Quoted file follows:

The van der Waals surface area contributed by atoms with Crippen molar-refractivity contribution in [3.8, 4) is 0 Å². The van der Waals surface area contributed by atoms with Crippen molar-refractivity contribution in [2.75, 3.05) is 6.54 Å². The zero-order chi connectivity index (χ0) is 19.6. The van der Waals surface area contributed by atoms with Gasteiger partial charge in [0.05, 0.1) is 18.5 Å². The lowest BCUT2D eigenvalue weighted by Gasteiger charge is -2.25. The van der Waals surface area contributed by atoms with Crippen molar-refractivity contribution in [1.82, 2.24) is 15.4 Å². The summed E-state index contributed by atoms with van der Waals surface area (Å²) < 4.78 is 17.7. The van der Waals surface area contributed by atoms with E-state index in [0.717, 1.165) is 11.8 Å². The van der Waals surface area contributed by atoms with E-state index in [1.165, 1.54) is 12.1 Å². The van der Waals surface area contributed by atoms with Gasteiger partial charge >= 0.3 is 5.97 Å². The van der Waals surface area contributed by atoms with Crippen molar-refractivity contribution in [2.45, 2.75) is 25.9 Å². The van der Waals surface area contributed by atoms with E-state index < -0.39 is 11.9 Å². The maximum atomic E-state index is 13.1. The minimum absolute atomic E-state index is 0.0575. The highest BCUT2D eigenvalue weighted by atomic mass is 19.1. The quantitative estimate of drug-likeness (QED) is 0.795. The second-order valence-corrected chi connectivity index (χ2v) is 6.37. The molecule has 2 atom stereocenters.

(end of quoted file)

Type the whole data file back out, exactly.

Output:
The van der Waals surface area contributed by atoms with Crippen molar-refractivity contribution in [3.8, 4) is 0 Å². The van der Waals surface area contributed by atoms with Crippen molar-refractivity contribution in [2.75, 3.05) is 6.54 Å². The zero-order chi connectivity index (χ0) is 19.6. The van der Waals surface area contributed by atoms with Gasteiger partial charge in [0.05, 0.1) is 18.5 Å². The lowest BCUT2D eigenvalue weighted by Gasteiger charge is -2.25. The van der Waals surface area contributed by atoms with Crippen molar-refractivity contribution in [1.82, 2.24) is 15.4 Å². The summed E-state index contributed by atoms with van der Waals surface area (Å²) < 4.78 is 17.7. The van der Waals surface area contributed by atoms with E-state index in [0.717, 1.165) is 11.8 Å². The van der Waals surface area contributed by atoms with E-state index in [1.165, 1.54) is 12.1 Å². The van der Waals surface area contributed by atoms with Gasteiger partial charge >= 0.3 is 5.97 Å². The van der Waals surface area contributed by atoms with Crippen molar-refractivity contribution in [2.45, 2.75) is 25.9 Å². The van der Waals surface area contributed by atoms with E-state index < -0.39 is 11.9 Å². The maximum atomic E-state index is 13.1. The minimum absolute atomic E-state index is 0.0575. The highest BCUT2D eigenvalue weighted by atomic mass is 19.1. The quantitative estimate of drug-likeness (QED) is 0.795. The second-order valence-corrected chi connectivity index (χ2v) is 6.37. The molecule has 2 atom stereocenters.